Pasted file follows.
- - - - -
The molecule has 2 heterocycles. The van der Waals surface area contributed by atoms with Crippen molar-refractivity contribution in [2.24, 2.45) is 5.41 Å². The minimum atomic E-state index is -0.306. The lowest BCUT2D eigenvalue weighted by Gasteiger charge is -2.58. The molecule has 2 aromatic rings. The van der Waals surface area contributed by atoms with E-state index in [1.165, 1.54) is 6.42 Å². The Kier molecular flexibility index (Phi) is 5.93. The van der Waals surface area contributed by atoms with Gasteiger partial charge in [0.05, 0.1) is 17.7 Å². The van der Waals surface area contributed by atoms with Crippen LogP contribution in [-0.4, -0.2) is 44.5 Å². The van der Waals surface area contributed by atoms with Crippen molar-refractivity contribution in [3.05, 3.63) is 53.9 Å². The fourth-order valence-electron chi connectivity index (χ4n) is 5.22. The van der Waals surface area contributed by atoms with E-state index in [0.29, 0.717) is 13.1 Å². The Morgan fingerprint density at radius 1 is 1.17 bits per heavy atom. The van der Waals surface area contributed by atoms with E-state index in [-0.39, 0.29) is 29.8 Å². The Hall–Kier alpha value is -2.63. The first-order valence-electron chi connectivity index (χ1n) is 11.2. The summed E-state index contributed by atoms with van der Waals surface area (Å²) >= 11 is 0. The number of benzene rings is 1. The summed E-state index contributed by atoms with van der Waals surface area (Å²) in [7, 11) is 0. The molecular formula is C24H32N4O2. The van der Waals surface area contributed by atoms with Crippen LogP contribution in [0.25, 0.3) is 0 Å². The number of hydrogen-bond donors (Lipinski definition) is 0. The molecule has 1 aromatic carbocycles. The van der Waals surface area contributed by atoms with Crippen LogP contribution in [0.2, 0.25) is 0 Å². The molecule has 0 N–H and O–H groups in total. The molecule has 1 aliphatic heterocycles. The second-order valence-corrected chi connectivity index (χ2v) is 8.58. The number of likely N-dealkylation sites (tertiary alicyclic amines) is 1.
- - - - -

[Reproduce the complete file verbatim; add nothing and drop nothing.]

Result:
The molecule has 2 heterocycles. The van der Waals surface area contributed by atoms with Crippen molar-refractivity contribution in [2.24, 2.45) is 5.41 Å². The minimum atomic E-state index is -0.306. The lowest BCUT2D eigenvalue weighted by Gasteiger charge is -2.58. The molecule has 2 aromatic rings. The van der Waals surface area contributed by atoms with E-state index in [1.165, 1.54) is 6.42 Å². The Kier molecular flexibility index (Phi) is 5.93. The van der Waals surface area contributed by atoms with Gasteiger partial charge in [0.05, 0.1) is 17.7 Å². The van der Waals surface area contributed by atoms with Crippen LogP contribution in [-0.4, -0.2) is 44.5 Å². The van der Waals surface area contributed by atoms with Crippen molar-refractivity contribution in [3.05, 3.63) is 53.9 Å². The fourth-order valence-electron chi connectivity index (χ4n) is 5.22. The van der Waals surface area contributed by atoms with E-state index in [0.29, 0.717) is 13.1 Å². The Morgan fingerprint density at radius 1 is 1.17 bits per heavy atom. The van der Waals surface area contributed by atoms with E-state index in [-0.39, 0.29) is 29.8 Å². The Hall–Kier alpha value is -2.63. The first-order valence-electron chi connectivity index (χ1n) is 11.2. The summed E-state index contributed by atoms with van der Waals surface area (Å²) >= 11 is 0. The number of benzene rings is 1. The summed E-state index contributed by atoms with van der Waals surface area (Å²) in [7, 11) is 0. The molecular formula is C24H32N4O2. The van der Waals surface area contributed by atoms with Crippen LogP contribution in [0.25, 0.3) is 0 Å². The number of hydrogen-bond donors (Lipinski definition) is 0. The molecule has 1 aromatic carbocycles. The van der Waals surface area contributed by atoms with Crippen LogP contribution in [0.2, 0.25) is 0 Å². The molecule has 0 N–H and O–H groups in total. The molecule has 1 aliphatic heterocycles. The second-order valence-corrected chi connectivity index (χ2v) is 8.58. The number of likely N-dealkylation sites (tertiary alicyclic amines) is 1.